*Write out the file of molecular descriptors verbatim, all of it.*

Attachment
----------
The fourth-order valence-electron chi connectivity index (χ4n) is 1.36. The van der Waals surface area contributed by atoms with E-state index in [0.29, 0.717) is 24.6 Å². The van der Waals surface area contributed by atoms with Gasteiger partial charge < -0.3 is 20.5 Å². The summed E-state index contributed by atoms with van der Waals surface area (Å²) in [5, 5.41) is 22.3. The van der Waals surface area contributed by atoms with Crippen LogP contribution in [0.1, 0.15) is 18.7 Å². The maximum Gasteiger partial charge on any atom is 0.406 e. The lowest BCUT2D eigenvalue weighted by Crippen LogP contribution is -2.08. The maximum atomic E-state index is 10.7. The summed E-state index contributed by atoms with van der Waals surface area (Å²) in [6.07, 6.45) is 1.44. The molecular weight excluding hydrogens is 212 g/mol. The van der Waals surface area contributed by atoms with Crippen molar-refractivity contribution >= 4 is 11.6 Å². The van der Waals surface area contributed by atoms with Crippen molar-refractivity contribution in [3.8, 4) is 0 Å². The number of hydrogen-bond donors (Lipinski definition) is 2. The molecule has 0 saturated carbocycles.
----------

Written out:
The fourth-order valence-electron chi connectivity index (χ4n) is 1.36. The van der Waals surface area contributed by atoms with E-state index in [0.29, 0.717) is 24.6 Å². The van der Waals surface area contributed by atoms with Gasteiger partial charge < -0.3 is 20.5 Å². The summed E-state index contributed by atoms with van der Waals surface area (Å²) in [5, 5.41) is 22.3. The van der Waals surface area contributed by atoms with Crippen LogP contribution in [0.1, 0.15) is 18.7 Å². The maximum Gasteiger partial charge on any atom is 0.406 e. The lowest BCUT2D eigenvalue weighted by Crippen LogP contribution is -2.08. The maximum atomic E-state index is 10.7. The summed E-state index contributed by atoms with van der Waals surface area (Å²) in [6.07, 6.45) is 1.44. The molecular weight excluding hydrogens is 212 g/mol. The van der Waals surface area contributed by atoms with Crippen molar-refractivity contribution >= 4 is 11.6 Å². The van der Waals surface area contributed by atoms with Crippen molar-refractivity contribution in [3.8, 4) is 0 Å². The number of hydrogen-bond donors (Lipinski definition) is 2. The molecule has 0 saturated carbocycles.